Internal impingement, which also a form of extrinsic impingement, is not necessarily related to AHD. Internal impingement occurs on the articular surface of the tendon, usually between the superior glenoid and humeral head, when the shoulder is in an abducted, externally rotated, and extended position. This shoulder positioning can commonly be seen in volleyball, tennis, swimming, and baseball athletes.
A weakened rotator cuff with a normal deltoid can result in superior migration of the humeral head, allowing the tuberosity to repetitively abut against the coracoacromial arch. This migration can result in further injury to the supraspinatus and may lead to tearing of the tendon. Repetitive traction, friction, and glenohumeral rotation because of upward migration of the humeral head can lead to LHB tendinopathic changes.12
Disease progression including natural history, disease phases or stages, disease trajectory (clinical features and presentation over time)
The diagnosis of rotator cuff injury at its onset can be challenging because there is a high proportion of patients with mild to moderate disease that may be asymptomatic. (39). Nevertheless, rotator cuff disease and impingement begins in early adulthood and progresses in subsequent years. According to Neer, the first phase of rotator cuff injury begins with increased edema and microhemorrhages of subacromial bursal tissue and within the rotator cuff tendons. This stage is usually reversible. The second stage involves inflammatory remodeling changes and degeneration of the tendon. Inflammation can lead to calcific deposits resulting in rotator cuff tendonitis, which will typically be symptomatic between ages 25-40. Finally, in stage three, partial or full rotator cuff tears occur. This generally occurs after forty years of age (Table 3). 27
Specific secondary or associated conditions and complications
Associated conditions with RCTs and LHB, PM, and deltoid tears include glenohumeral dislocation/subluxation, acromioclavicular separations, glenoid labrum tears, and instability. A significant complication of these conditions (especially in the chronic setting) is adhesive capsulitis.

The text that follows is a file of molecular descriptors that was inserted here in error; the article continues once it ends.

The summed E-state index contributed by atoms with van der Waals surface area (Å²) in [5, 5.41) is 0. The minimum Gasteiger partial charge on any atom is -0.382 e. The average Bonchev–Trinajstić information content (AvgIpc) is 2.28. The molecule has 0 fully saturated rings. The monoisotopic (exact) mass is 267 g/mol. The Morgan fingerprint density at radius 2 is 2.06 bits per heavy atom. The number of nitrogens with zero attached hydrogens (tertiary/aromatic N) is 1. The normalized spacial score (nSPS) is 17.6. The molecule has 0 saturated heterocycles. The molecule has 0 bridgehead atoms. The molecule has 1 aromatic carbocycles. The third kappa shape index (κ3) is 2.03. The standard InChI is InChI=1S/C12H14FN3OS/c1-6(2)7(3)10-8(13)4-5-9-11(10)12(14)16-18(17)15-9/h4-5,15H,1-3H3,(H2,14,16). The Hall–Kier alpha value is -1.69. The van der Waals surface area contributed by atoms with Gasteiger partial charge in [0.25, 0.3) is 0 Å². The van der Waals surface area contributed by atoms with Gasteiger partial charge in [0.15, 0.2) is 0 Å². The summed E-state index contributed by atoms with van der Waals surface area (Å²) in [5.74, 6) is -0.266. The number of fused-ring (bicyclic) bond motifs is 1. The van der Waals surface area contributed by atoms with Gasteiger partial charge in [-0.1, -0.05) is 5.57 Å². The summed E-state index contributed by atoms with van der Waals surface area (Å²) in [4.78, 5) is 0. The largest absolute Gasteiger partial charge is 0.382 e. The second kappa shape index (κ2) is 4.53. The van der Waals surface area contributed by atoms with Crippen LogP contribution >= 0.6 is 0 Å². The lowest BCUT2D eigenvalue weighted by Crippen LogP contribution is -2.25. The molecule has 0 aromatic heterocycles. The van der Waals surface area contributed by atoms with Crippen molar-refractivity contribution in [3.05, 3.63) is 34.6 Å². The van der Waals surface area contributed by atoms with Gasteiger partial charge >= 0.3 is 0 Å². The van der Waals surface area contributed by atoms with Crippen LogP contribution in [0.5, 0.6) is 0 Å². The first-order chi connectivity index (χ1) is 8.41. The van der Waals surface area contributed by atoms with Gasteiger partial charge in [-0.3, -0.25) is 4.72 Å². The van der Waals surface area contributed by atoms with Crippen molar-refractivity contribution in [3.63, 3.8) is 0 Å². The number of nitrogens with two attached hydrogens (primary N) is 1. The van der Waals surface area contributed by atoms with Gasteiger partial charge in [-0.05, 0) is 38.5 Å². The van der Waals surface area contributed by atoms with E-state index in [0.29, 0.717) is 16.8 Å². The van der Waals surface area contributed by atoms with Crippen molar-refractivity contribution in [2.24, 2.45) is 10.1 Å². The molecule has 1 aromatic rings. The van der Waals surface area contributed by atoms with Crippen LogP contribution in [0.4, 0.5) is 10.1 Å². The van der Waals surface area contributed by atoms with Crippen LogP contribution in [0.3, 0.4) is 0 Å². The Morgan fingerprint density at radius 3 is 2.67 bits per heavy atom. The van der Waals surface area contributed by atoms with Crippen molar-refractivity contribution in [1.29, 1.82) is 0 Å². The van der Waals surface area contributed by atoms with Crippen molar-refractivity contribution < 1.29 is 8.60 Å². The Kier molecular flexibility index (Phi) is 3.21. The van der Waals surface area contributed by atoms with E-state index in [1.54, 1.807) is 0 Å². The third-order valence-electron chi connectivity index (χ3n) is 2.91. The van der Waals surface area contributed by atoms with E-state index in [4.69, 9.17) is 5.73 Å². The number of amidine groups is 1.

Essentials of Assessment
Essential components of a history include whether the injury occurred acutely or has had a more insidious/chronic course, when the injury occurred, what was the mechanism of injury, the location of the pain/symptoms, how the pain is characterized and if there is any radiating pain. Other important components include prior shoulder injuries, prior shoulder surgeries, what activities or positions alleviate or exacerbate the symptoms, and what treatments and/or interventions have been attempted thus far, and to what benefit.
Examination includes inspection for focal muscular atrophy, bruising or potential bony deformity of the clavicles, AC joints, as well as muscular deformities (i.e., Popeye or Ludington signs). The patient’s cervical spine alignment and scapular positioning should be noted. Palpation of superficial structures should include the sternoclavicular joint, clavicle, AC joint, coracoid process, supraclavicular fossa, greater and lesser tuberosities of the humerus, LHB in the bicipital groove, spine of the scapula and corresponding RTC musculature. Then, active and passive range of motion, strength, neurovascular testing, and special tests are performed. Special attention should be paid to muscle tone, symmetry, and deformity. An examination of the opposite shoulder should always be performed as a comparison as well as a cervical spine examination, if needed, to rule out spine pathology.